Yesterday, we considered the words of Zephaniah 1, which one commentator has suggested are the most vivid description of divine wrath in the Bible. His anger in the first chapter, we saw, was directed at his people for their sin.

As we move into chapter 2, Yahweh’s anger continues to burn, but here it burns at the foreign nations who took advantage of his people. Yes, he would ordain judgement against his people, but the instruments of his judgement would overextend their arm and he would punish them for that. Chapter 2 essentially contains words of judgement against the whole then-known world for its oppression of God’s people.

The major sin that the Lord confronts in this chapter, which makes him so angry, is pride. It is the arrogance of the foreign nations that draws his ire. These nations were shamelessly arrogant (v. 1). Zephaniah rebukes them “for their pride, because they taunted and boasted against the people of the LORD of hosts” (v. 10). He describes the arrogant as an “exultant city that lived securely, that said in her heart, ‘I am and there is no one else’” (v. 15). Imagine mere creatures of the Creator declaring, “I am,” using the very name that God reserves for himself. What utter arrogance.

As you read Zephaniah 2, you are struck, as you were struck in chapter 1, by the seething anger of Yahweh against sin. Zephaniah does not seem—at least not yet—to be a book that rejoices in the grace of God. A commentary on Zephaniah, it seems, would probably not be called Gentle and Lowly! And yet, in the midst of the wrath we find in this book, hope begins to whisper. The reader who pays careful attention will notice glimpses of hope in chapter 2.

The chapter opens by calling the “shameless nation” to “gather together” (v. 1). And to what end should the gather? “Seek the LORD, all you humble of the land, who do his just commands; seek righteousness; seek humility; perhaps you may be hidden on the day of the anger of the LORD” (v. 2). There is hope for those who will humble themselves. The contrast in this chapter could not be clearer: There is no hope for those who persist in their arrogance, but wonderful whispers of hope for those who will humble themselves before Yahweh.

Those who have been around Christian theology for any amount of time know that humility is a virtue. Unfortunately, too many do not understand what humility is. The unbelieving world may associate humility with insecurity, indecisiveness, or inactivity, but this is not the picture of biblical humility. If we will heed Zephaniah’s call to humility, it is important that we understand the nature of true humility. Here, briefly, are three characteristics of Christian humility.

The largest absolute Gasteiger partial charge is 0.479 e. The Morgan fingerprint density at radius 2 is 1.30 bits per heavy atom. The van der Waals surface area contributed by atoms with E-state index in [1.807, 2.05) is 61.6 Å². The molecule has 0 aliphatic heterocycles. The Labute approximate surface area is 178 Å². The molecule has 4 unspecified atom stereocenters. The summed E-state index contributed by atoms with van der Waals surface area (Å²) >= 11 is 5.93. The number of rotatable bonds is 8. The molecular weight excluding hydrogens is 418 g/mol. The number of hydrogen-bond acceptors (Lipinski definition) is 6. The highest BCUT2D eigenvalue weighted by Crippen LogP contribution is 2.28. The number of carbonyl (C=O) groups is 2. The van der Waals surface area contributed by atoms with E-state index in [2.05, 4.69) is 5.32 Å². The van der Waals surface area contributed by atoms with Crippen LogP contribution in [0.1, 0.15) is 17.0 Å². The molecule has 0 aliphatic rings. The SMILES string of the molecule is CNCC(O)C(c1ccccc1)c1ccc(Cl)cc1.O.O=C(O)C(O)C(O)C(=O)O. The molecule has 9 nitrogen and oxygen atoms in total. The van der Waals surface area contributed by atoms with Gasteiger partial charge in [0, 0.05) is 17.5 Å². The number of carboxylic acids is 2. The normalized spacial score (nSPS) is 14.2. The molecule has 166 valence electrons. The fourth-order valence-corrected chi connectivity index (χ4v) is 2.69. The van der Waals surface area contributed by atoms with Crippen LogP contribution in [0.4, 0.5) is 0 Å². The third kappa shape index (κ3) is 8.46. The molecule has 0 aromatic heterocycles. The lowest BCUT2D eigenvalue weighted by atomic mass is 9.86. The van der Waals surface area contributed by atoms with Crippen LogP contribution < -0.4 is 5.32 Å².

First, Christian humility recognises the believer’s utter dependence on God. Jesus told the parable of the Pharisee and the tax collector (Luke 18:10–14). The tax collector was commended for his humility because he recognised his dependence. Unlike the Pharisee, who boasted in his own righteousness, “the tax collector, standing far off, would not even lift up his eyes to heaven, but beat his breast, saying, ‘God, be merciful to me, a sinner!’” Jesus commended the attitude of the tax collector and summarised the moral of the story: “For everyone who exalts himself will be humbled, but the one who humbles himself will be exalted.”

Humility begins when we recognise our own sinfulness and cast ourselves entirely on the mercy of Christ for grace and forgiveness. Those who are humble recognise that, outside of Christ, they are in a desperate position and that they are utterly dependent on the mercy and kindness of God.

Second, Christian humility is unconcerned about power, prestige, or position. Jesus once concluded another teaching with the words, “Whoever exalts himself will be humbled, and whoever humbles himself will be exalted.” This time (Matthew 23:8–12) he urged his disciples not to seek positions of recognition or leadership. Don’t seek out positions for the sake of recognition, he warned. Instead, “the greatest among you shall be your servant.” When the disciples argued over who was the greatest, Jesus urged them instead to be “last of all and servant of all.”

Humility displays itself in despising rank and stooping to serve even the least of Christ’s disciples. It assumes the character of Christ who, though equal with his Father, subordinated himself in order to serve (Philippians 2:5–8).

Third, as difficult as it might be, humility gladly accepts the word and the will of God. Isaiah said it perhaps most clearly: “But this is the one to whom I will look: he who is humble and contrite in spirit and trembles at my word” (66:2).

Humility recognises that God is right and we are not and therefore bows in gratitude and submission to his will, as revealed in his word.

Zephaniah 2 reminds us that God strongly opposes the proud but graciously showers mercy on the humble. As you reflect on this chapter today, ask for grace to humble yourself under the mighty hand of God.